If the same timeframe for licensing is being used this year as last, the process to get a UEFA license should finish by the end of May (sound familiar?)  The SFA should therefore be currently looking at the granting of a club license to Rangers FC. They will be unable to grant one as Rangers fail on the basis of unaudited accounts, social tax overdue with no payment arrangement with HMRC in place and unpaid debt to football clubs.

However there is unlikely to be a Rangers playing in the SPL next season so what of a Newco parachuted in by the SPL? Well they will fail the criteria too on the basis of not being able to provide 3 years historical accounts to give the SFA licensing authority the confidence that they are indeed a no risk operation of some repute  earned in football. The unaudited accounts of Rangers (Oldco) would prove the opposite. (As an aside this same hurdle exists for Newco under National Club Licensing applied to SFL clubs should Newco apply to join the SFL, but unlike UEFA FFP the SFA appear not to have to go to UEFA and would have more discretion to make an exception.)

However we are talking Newco in the SPL here and UEFA rules require a case for an exception to be made by the SFA to UEFA.

The relevant rules can be found in UEFA FFP 2010 Annex 1 where a case to be exempted from the 3 year rule can be made by the SFA.

ANNEX I: Exceptions policy

A. Principle

1. d) Non-applicability of the three-year rule defined in Article 12(2) in case of change of legal form or company structure of the licence applicant on a case by-case basis;

It is difficult to see how an exception could be justified except on the grounds of the commercial and financial consequences for the SPL if a license is refused, but this is where the commercial rubber hits the integrity road. To allow an exception would run a coach and horses through UEFA’s FFP policy and their championing of sporting merit by Platini last Christmas and cast doubt on UEFA’s resolve to see their own integrity protection regulations implemented.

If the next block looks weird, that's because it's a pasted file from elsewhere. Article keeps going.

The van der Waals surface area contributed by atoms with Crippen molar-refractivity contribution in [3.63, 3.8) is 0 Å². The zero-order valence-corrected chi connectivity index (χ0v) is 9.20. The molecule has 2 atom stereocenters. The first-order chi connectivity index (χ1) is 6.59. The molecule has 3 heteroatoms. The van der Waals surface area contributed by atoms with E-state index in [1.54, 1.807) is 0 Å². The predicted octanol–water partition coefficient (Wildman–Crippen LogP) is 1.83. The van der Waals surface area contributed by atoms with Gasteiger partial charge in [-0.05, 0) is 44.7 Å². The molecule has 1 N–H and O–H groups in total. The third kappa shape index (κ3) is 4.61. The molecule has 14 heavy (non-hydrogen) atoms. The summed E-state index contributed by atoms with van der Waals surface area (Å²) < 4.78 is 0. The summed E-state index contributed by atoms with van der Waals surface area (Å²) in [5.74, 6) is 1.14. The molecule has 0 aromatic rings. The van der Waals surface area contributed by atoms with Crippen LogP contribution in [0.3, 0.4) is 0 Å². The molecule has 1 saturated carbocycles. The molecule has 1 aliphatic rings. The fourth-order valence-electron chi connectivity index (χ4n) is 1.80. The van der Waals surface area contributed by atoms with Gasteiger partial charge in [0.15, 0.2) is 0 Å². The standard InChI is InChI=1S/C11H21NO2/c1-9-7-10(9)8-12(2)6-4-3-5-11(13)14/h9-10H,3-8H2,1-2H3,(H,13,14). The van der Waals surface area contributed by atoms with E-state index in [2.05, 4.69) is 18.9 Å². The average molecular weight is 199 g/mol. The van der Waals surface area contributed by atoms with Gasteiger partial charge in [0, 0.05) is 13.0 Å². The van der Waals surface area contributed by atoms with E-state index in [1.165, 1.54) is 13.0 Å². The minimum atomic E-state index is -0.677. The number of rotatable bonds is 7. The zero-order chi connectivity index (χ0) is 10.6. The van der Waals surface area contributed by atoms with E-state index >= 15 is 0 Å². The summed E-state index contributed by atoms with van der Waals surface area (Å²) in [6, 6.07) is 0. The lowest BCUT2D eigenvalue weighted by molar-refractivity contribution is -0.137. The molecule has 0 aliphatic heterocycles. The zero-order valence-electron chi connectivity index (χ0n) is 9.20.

If that were to happen, if the SFA were to make a case and if UEFA were to approve it what is the point of having FFP regulations? More than that what is the point of having the SFA or indeed UEFA?

If both have a point, a purpose, then surely that is to govern and protect football from simply becoming another entertainment form where integrity and sporting merit takes second place to money and commercialism? It is the trust that sporting merit is a key component that makes football an attractive money making business, destroy that trust, that differentiating factor,  and the relationship with supporters is destroyed and so too the business and money that comes from the trust.

The SFA and UEFA are there to govern football, they act or should act as the check and balance on rampant commercialism. If the SFA do not follow their process and involve UEFA or if UEFA leave it all to the SFA, the same “what is the point?” question arises and the last thing UEFA will want is that question being asked, for if an organisation are perceived as having no point they cease to matter and the big clubs, driven solely by commercial considerations will by pass them and go their own way. There is much at stake here in Scotland for the future of UEFA and football governance.

Finally and well done for sticking this far, does the absence of a club license prevent a club playing football in the SPL or is it just a kite mark? Well it certainly means prevention as far as playing in a UEFA competition is concerned and by inference, given there is only one  licensing process, the same consequence should, one would imagine, apply to the SPL. This is something the SFA should clarify with UEFA, be guided by them and inform the SPL. Strong leadership from UEFA would tell the SFA to tell the SPL that their clubs cannot play without a SFA club license granted under UEFA FFP standards. Such leadership from the SFA or UEFA would have prevented the SPL and Rangers Administrators indulging in this ruinous fiasco and would have put Rangers on the right road to recovery a lot sooner.

But what if a weak UEFA and SFA abandon their responsibility for governing and say it is up to the SPL to take the risks the process is intended to protect them from? Would the SPL ignore the fact Newco had no club license if they are free to do so and allow Newco to compete?

If yes all tickets sold should have “Caveat Emptor” (Let the Buyer Beware) in their watermark and supporters will be left wondering of an ungovernable industry that wants to be free of Government influence and to govern itself, but refuses to do so, “What is the point?”